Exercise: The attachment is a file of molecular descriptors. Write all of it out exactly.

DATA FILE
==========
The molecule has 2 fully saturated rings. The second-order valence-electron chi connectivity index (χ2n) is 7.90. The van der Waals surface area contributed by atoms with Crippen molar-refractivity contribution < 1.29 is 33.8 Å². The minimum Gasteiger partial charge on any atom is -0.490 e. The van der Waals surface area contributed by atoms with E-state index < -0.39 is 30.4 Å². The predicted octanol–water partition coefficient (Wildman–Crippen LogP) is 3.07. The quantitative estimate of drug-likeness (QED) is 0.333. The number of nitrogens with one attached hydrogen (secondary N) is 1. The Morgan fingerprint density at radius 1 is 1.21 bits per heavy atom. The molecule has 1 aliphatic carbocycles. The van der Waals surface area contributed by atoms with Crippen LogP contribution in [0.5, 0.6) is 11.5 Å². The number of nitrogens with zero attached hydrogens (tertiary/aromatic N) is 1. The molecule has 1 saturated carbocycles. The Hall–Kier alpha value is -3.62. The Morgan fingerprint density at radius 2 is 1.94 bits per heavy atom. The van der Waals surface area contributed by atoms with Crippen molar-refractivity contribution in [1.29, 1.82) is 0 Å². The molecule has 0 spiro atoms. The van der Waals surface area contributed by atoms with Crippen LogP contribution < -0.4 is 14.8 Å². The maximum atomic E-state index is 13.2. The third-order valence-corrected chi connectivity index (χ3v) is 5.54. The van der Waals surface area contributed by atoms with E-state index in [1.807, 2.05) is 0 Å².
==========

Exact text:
The molecule has 2 fully saturated rings. The second-order valence-electron chi connectivity index (χ2n) is 7.90. The van der Waals surface area contributed by atoms with Crippen molar-refractivity contribution < 1.29 is 33.8 Å². The minimum Gasteiger partial charge on any atom is -0.490 e. The van der Waals surface area contributed by atoms with E-state index < -0.39 is 30.4 Å². The predicted octanol–water partition coefficient (Wildman–Crippen LogP) is 3.07. The quantitative estimate of drug-likeness (QED) is 0.333. The number of nitrogens with one attached hydrogen (secondary N) is 1. The Morgan fingerprint density at radius 1 is 1.21 bits per heavy atom. The molecule has 1 aliphatic carbocycles. The van der Waals surface area contributed by atoms with Crippen LogP contribution in [0.5, 0.6) is 11.5 Å². The number of nitrogens with zero attached hydrogens (tertiary/aromatic N) is 1. The molecule has 1 saturated carbocycles. The Hall–Kier alpha value is -3.62. The Morgan fingerprint density at radius 2 is 1.94 bits per heavy atom. The van der Waals surface area contributed by atoms with Crippen molar-refractivity contribution in [1.29, 1.82) is 0 Å². The molecule has 0 spiro atoms. The van der Waals surface area contributed by atoms with Crippen LogP contribution < -0.4 is 14.8 Å². The maximum atomic E-state index is 13.2. The third-order valence-corrected chi connectivity index (χ3v) is 5.54. The van der Waals surface area contributed by atoms with E-state index in [1.807, 2.05) is 0 Å².